A League Of Her Own

With three female-led superhero movies coming out in 2020 alone, many students reflect on the impact that they will have


Harley Quinn’s logo representing DC’s “Birds of Prey,” out Feb. 7, 2020.

The new year usually means a fresh start, and new beginnings. With the start of a new decade, 2020 has proved to be a year of big changes. Not only are things beginning to heat up on the political side with several female presidential contenders, but the movie industry is also beginning to portray a new category of onscreen characters. Three female-led superhero movies are set to come out in 2020, more than any other previous year.
Released to theaters on Feb. 7, “Birds of Prey” is a DC Comics’ movie and the first of three female-led superhero movies to be released this year. The movie follows Harley Quinn, played by Margot Robbie, after her breakup with the Joker. She teams up with Black Canary, Huntress and Renee Montoya to save a young Cassandra Cain from the evil Black Mask, played by Ewan McGregor.

“Wonder Woman 1984,”

Marvel Studios’ “Black Widow,” the second movie to be released, comes out May 1 and is widely considered to be the long awaited solo movie for Natasha Romanova, played by Scarlett Johansson. The plot follows Natasha during the two-year gap in between “Captain America: Civil War” and “Avengers: Infinity War.”

The third and final movie—set to come out on June 5 is another DC Comics’ movie and the second in the “Wonder Woman” series. Gal Gadot’s character, Diana Prince, faces off against Kristen Wiig’s character Cheetah in this 80s era film.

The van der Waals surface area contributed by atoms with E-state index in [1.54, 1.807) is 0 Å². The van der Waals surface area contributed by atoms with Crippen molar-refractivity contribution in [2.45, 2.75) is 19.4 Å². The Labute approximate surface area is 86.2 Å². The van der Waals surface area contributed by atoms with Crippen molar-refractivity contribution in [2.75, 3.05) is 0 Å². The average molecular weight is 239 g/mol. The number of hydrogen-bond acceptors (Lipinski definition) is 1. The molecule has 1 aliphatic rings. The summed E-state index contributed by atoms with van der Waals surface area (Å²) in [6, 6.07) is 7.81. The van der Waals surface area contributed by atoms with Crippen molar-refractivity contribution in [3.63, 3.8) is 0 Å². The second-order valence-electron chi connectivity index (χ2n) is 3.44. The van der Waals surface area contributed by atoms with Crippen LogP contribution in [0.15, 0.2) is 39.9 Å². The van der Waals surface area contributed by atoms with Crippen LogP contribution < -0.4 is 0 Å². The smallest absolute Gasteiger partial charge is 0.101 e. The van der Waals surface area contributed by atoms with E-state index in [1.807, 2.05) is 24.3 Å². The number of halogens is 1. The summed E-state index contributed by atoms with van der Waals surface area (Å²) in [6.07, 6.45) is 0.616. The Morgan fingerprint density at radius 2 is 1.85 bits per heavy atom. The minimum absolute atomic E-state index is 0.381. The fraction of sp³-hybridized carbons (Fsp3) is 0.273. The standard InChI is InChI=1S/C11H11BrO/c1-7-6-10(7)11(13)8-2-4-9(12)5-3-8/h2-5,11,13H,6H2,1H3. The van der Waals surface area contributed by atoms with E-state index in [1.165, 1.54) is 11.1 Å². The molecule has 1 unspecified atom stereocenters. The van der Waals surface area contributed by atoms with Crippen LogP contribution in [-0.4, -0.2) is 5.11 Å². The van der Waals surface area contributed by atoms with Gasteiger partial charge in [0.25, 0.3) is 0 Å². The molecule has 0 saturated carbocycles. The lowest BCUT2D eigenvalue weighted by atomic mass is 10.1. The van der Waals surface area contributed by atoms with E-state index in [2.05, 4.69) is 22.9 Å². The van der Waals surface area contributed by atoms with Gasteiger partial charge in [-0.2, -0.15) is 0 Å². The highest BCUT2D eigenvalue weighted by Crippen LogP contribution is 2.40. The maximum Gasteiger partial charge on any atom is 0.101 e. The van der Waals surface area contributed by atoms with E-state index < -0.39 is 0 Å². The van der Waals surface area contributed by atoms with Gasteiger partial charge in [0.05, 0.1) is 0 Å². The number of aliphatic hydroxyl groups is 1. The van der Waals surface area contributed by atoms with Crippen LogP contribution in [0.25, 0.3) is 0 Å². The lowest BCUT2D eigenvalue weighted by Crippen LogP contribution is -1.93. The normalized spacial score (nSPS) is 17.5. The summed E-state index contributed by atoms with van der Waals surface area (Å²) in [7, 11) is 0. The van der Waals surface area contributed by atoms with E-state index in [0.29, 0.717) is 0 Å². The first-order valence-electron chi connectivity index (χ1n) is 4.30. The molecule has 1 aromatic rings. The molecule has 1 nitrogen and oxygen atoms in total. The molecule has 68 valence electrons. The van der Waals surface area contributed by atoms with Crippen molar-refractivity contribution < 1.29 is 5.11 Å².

Senior Jaxen Klein eagerly awaits the release of these three movies, with plans to go see them in theaters.

“‘Black Widow’ and ‘Wonder Woman 1984’ are movies that I definitely want to see,” Klein said.

Klein is especially eager to see how certain plot twists play out in “Wonder Woman 1984.”

“In the first ‘Wonder Woman,’ Steve Trevor dies, but he’s in the trailer for the second one, so I’m interested to see what’ll happen,” Klein said.

With the recent rise of female-led superhero films, one has to wonder if this is the beginning of a new era of diversity for the film industry, or if this is just a guise to make money in the box office.

Senior Grace Schlafhauser has mixed opinions about the uprise of these female-led films, especially in regards to their timing.

“I think they’ve improved a lot, but I think [these movies] seem a little too forced because they’re all happening at once,” Schlafhauser said. “They should’ve been happening a long time ago and been more spread out.”

Senior Natalia Amador, on the other hand, has a more positive outlook on these movies.

“I think it’s pretty cool that we get to see a different gender being ‘super’ for once,” Amador said. “It’s a new perspective on stuff and it’s fun.”

Schlafhauser believes that young girls will begin to consider these female heroes as role models after watching their movies.

“I think [these movies] can be a really good thing for little girls,” Schlafhauser said. “A lot of little boys have their Superman or Batman to look up to, so it’s cool that little girls can now have a superhero to look up to as well.”

Amador echoes Schlafhauser in the belief that female superheroes will have an impact on young viewers.

“I could see how the movies would be empowering for young females to see how they can make a difference in the world,” Amador said. “I think it’ll be encouraging.”

With the release of these three movies, many people look forward to seeing even more female-led superhero movies begin to come out in future years. Although there is speculation from some that these movies are only a ploy to make money in the box office, only time will tell whether Hollywood plans to make this a permanent trend or if these will be the last movies of their kind.